Other research also pointed to the danger of comorbid conditions. A study conducted by researchers in Spain found that inflammatory rheumatic disease patients were more apt to be admitted to the hospital with COVID-19 if they also had arterial hypertension, diabetes, or interstitial lung disease. Being older than 65 was another important risk factor.
A different study, led by rheumatologist Rebecca Haberman, MD, a Clinical Instructor of Rheumatology at NYU School of Medicine in New York City, similarly found that being older increased the likelihood that someone with rheumatic disease would be hospitalized with COVID-19. Having hypertension or chronic obstructive pulmonary disease (COPD) also increased the risk.
4. Glucorcorticoids (steroids) are far more dangerous than disease-modifying drugs (DMARDs), including biologics
Since the beginning of the pandemic, rheumatologists have warned that glucocorticoids like prednisone were the class of drugs to be most concerned about. Numerous studies have confirmed this risk, including the above-mentioned study led by Dr. Haberman.
Dr. Haberman and her coauthors found that the risk of being hospitalized with COVID-19 was significantly greater for inflammatory arthritis patients who were using glucocorticoids regularly. Those who were taking biologic drugs faced no increased risk.
“Steroids are often given to people who have really out-of-control symptoms, but they shut down every single line of the immune system,” she explains. “Our biologics, in contrast, are much more targeted, so there’s not this same overall immunosuppressive effect.”
What’s more, several biologic medications are actually being studied for their role as a potential COVID-19 treatment, due to their ability to tamp down inflammation in the body.
Dr. Haberman adds that this finding should provide comfort to the large numbers of inflammatory arthritis patients who rely on biology therapies to control their disease.
She says that when COVID-19 first hit New York, many of her patients decided to stop their biologics — and many of them ended up having disease flares.
“Now I can point to our research and other studies and say, ‘I understand your concerns, but we’ve really been looking at this and it’s important [and safer] to stay on your medication.'”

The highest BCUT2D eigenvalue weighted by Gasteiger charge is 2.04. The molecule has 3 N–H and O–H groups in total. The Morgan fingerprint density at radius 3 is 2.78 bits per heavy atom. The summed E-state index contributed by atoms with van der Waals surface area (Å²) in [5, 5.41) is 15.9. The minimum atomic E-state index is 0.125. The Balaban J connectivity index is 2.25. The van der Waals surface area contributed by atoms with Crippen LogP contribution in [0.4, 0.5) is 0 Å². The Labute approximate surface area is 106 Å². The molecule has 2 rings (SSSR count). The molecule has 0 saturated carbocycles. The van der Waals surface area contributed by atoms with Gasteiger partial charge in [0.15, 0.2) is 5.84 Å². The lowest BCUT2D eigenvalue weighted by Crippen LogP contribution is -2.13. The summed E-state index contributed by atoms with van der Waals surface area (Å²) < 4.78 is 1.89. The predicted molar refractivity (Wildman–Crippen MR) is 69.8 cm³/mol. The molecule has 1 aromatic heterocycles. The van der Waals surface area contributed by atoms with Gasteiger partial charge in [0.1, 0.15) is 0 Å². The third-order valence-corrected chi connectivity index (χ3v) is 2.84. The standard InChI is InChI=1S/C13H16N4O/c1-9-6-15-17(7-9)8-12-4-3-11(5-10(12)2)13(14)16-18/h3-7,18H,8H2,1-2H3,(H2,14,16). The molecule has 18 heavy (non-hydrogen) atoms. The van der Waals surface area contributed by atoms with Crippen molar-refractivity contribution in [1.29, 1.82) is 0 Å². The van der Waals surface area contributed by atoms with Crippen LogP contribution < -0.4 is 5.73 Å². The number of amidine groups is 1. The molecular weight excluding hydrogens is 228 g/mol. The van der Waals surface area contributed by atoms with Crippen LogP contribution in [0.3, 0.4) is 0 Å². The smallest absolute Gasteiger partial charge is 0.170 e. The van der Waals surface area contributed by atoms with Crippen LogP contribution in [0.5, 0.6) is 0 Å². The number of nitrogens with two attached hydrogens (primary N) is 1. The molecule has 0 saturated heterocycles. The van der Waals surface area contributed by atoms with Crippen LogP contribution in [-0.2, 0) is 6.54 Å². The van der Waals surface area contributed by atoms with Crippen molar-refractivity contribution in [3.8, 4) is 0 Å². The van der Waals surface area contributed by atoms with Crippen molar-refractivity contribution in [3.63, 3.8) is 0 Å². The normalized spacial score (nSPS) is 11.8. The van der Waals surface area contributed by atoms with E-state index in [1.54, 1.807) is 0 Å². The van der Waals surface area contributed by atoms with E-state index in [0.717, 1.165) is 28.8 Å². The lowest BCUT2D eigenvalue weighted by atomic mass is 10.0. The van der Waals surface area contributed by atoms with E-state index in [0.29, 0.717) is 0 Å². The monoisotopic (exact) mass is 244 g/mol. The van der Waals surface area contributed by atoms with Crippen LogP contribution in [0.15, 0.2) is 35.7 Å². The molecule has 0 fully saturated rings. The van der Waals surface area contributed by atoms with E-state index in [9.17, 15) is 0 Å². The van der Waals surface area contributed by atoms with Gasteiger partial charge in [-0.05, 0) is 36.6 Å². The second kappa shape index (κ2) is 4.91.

For people who are currently taking steroids to manage their disease, she has slightly different advice, which comes down to working closely with your doctor.
“A lot of people who are on steroids are on them for a reason. Maybe they’re not responsive to any other medication, or their disease is so severe that if they come off of them they might flare or have so much pain they can’t function. It’s really a case-by-case basis,” she says.
If your doctor does suggest stopping steroids or testing out a lower dose, remember that it’s crucial to wean off slowly or you risk serious side effects including dangerously low blood pressure.
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D’Silva K, et al. Outcomes of Coronavirus Disease 2019 Infection Among Patients Living with Rheumatic Diseases: A Matched Cohort Study from a US Multi-Center Research Network [abstract]. Arthritis & Rheumatology. November 2020. https://acrabstracts.org/abstract/outcomes-of-coronavirus-disease-2019-infection-among-patients-living-with-rheumatic-diseases-a-matched-cohort-study-from-a-us-multi-center-research-network.
Haberman R, et al. COVID-19 in Patients with Inflammatory Arthritis: A Prospective Study on the Effects of Comorbidities and DMARDs on Clinical Outcomes [abstract]. Arthritis & Rheumatology. November 2020. https://acrabstracts.org/abstract/covid-19-in-patients-with-inflammatory-arthritis-a-prospective-study-on-the-effects-of-comorbidities-and-dmards-on-clinical-outcomes.
Interview with Michael Putman, MD, Assistant Professor at the Medical College of Wisconsin
Interview with Rebecca Haberman, MD, Clinical Instructor of Rheumatology at NYU School of Medicine in New York City
Laday J. Systemic autoimmune rheumatic disease linked to higher end-organ failure risk in COVID-19. Healio Rheumatology. November 9, 2020. https://www.healio.com/news/rheumatology/20201109/systemic-autoimmune-rheumatic-disease-linked-to-higher-endorgan-failure-risk-in-covid19.
López-Gutierrez F, et al . Does the Type of Rheumatic Disease or Biologic Treatment Increase the Risk of Developing Severe COVID-19? [abstract]. Arthritis & Rheumatology. November 2020. https://acrabstracts.org/abstract/does-the-type-of-rheumatic-disease-or-biologic-treatment-increase-the-risk-of-developing-severe-covid-19.
Simon D, et al. Patients Receiving Cytokine Inhibitors Have Low Prevalence of SARS-CoV-2 Infection [abstract]. Arthritis & Rheumatology. November 2020. https://acrabstracts.org/abstract/patients-receiving-cytokine-inhibitors-have-low-prevalence-of-sars-cov-2-infection.
Sood A, et al. COVID-19 Infection Among Patients with Rheumatic Disease on Biologic & Targeted Therapies: A Systematic Review [abstract]. Arthritis & Rheumatology. November 2020. https://acrabstracts.org/abstract/covid-19-infection-among-patients-with-rheumatic-disease-on-biologic-targeted-therapies-a-systematic-review.